In 2013, Gage Hamilton, with help from the folks at Hellion Gallery, began to develop a project that would bring more public art to Portland’s streets and neighborhoods. Frustrated with the lack of street art in the city as a result of a shady Clear Channel lawsuit in the late 90’s, Forest For The Trees decided to do something about it.

In 1998, Clear Channel filed a lawsuit against the City for violating their “freedom of speech.” Their claim was that if the company could not place advertising on walls that were not zoned for signs, then artists should also be banned from placing art in the form of murals in said locations, ignoring the differences between art and ads.

By working with the city and neighborhood councils, FFTT gained clearance to paint murals on a number of walls around Portland, and then invited artists from all over the world to fly to Rip City to paint them. With that, Forest For The Trees was born, and we all got to work gearing up to design branding, prepare marketing solutions, take photos and video and lend a hand with an online presence.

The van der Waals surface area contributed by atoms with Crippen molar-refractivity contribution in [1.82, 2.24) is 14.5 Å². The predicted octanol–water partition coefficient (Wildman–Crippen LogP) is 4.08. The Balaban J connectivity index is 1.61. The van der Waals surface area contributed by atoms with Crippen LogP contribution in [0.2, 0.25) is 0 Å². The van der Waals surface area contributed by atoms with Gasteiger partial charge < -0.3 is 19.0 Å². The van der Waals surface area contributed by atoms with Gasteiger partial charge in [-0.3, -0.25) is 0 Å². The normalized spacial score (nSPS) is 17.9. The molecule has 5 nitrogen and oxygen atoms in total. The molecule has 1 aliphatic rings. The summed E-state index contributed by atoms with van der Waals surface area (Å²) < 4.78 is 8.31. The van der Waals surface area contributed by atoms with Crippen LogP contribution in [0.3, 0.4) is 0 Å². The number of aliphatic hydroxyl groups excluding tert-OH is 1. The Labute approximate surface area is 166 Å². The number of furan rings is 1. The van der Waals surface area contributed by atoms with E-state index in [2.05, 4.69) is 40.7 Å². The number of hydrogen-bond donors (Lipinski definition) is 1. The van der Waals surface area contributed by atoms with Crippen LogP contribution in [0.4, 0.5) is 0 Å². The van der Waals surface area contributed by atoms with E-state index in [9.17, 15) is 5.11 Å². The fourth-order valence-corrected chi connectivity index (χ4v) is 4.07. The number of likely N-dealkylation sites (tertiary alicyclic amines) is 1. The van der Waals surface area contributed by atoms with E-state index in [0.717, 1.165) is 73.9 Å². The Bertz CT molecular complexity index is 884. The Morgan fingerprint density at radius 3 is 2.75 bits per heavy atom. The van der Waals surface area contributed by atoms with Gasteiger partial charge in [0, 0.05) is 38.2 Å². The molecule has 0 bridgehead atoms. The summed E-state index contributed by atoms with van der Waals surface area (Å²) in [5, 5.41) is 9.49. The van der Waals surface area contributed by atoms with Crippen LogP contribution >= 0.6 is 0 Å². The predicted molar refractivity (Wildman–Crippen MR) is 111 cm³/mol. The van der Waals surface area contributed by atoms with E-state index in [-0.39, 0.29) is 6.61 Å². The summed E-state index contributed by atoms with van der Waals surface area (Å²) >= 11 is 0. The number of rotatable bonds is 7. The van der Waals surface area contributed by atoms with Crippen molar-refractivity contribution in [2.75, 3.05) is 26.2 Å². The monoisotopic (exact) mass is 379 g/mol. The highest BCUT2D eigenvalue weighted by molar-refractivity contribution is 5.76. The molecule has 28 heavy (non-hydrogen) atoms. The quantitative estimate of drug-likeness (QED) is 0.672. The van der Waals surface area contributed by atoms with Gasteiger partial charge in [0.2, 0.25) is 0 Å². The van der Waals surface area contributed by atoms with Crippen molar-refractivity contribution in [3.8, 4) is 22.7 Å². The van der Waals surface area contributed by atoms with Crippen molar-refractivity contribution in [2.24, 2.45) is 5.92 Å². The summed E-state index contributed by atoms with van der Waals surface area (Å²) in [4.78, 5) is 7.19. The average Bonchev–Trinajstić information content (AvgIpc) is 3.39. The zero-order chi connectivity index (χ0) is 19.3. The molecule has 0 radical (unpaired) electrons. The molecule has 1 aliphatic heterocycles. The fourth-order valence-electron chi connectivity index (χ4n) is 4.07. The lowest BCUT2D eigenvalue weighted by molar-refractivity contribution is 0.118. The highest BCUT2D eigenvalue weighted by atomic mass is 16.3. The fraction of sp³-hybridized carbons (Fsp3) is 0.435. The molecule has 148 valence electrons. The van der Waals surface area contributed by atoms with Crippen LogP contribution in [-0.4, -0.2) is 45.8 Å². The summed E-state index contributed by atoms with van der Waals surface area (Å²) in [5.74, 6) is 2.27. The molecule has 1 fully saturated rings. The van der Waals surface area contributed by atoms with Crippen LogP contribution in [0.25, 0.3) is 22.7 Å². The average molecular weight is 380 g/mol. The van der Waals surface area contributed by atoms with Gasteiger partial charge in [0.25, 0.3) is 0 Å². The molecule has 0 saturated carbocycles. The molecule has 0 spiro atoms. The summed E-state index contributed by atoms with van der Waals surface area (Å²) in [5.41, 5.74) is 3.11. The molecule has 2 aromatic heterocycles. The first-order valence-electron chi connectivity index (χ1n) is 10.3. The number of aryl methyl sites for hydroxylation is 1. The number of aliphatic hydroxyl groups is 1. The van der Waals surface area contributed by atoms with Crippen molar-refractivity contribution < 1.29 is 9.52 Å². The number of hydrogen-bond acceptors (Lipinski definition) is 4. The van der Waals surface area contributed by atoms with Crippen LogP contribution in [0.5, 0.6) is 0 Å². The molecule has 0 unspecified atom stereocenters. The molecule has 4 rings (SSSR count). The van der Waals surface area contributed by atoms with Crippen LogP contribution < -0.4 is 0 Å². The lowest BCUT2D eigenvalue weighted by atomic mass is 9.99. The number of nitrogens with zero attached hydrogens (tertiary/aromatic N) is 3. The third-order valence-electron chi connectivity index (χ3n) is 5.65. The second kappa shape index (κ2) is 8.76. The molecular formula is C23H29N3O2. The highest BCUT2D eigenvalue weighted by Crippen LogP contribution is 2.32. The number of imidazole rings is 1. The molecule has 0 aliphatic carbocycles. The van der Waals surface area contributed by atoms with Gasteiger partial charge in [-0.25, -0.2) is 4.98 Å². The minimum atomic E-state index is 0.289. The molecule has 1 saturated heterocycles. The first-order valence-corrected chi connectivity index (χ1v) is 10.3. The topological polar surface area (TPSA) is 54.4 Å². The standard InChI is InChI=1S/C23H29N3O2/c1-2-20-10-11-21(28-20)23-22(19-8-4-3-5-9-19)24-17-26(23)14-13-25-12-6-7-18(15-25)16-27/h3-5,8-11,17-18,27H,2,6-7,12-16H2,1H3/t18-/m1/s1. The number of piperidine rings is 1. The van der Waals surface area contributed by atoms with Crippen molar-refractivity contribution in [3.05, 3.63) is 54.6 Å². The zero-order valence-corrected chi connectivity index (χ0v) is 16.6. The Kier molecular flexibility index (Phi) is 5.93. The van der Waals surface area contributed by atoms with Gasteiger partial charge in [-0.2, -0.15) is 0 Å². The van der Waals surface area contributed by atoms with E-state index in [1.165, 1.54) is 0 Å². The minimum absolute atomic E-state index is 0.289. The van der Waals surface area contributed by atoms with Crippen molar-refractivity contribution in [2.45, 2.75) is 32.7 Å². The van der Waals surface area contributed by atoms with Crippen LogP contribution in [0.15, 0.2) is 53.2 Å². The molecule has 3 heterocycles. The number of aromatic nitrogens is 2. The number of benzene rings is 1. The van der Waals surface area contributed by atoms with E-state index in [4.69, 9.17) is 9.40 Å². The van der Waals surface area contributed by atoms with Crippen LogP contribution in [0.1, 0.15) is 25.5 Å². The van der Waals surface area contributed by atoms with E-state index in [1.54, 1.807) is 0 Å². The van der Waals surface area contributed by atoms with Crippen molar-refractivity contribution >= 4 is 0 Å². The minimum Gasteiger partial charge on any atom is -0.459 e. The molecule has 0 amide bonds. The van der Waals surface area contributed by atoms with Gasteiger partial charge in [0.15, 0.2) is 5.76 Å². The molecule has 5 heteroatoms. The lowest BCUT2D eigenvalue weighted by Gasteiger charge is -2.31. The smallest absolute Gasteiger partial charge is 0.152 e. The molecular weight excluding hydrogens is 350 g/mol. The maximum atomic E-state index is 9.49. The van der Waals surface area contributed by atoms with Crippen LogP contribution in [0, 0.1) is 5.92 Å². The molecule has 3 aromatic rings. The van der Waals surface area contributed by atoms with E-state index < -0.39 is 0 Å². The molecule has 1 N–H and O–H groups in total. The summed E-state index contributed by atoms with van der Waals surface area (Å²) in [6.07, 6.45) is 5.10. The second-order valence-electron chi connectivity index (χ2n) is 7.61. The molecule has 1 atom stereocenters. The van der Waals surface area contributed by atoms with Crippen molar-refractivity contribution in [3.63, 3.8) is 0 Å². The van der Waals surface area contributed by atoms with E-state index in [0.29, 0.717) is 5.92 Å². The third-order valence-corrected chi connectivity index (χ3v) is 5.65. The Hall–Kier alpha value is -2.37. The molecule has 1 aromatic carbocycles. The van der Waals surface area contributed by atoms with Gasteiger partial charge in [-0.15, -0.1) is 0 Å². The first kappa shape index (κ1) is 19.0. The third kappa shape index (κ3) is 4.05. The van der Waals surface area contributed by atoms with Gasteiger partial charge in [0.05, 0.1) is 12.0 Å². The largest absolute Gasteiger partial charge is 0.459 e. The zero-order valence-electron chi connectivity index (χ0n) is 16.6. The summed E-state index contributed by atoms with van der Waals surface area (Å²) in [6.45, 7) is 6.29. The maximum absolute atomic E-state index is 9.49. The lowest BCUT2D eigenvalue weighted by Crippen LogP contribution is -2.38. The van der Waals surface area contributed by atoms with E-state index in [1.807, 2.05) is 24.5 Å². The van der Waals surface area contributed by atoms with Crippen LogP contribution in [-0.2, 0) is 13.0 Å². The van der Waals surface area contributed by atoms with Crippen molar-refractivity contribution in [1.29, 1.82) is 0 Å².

The old adage “can’t see the forest for the trees” has a simple meaning: it means that you are too caught up details to see the big picture. Hindered by the Clear Channel lawsuit, Portland had painted over artwork and repressed artists for the sake of corporate pandering, unable to differentiate between marketing and artistic expression.

The initial 2013 event was a smashing success, thanks in part to taking a few cues and pointers from POW! WOW! Hawaii, a similar art event in Honolulu. Contributors and artists from the incredible Hawaiian events played a big role in helping Portland get our feet on the ground to launch the first annual mural festival.

Annually now, artists from all over the world descend on Rip City for a week in late August. Over the course of this week, the entire creative process is shared with the community and the entirety of Portland as permanent murals emerge around the city.

With years of history behind it now, FFTT is a licensed nonprofit. The organization hopes to continue to pull Portland’s residents away from their daily routines, providing them a moment of appreciation for the creativity that surrounds us in the Pacific Northwest.

Here’s a selection of some great FFTTNW shots by our friend Kris.

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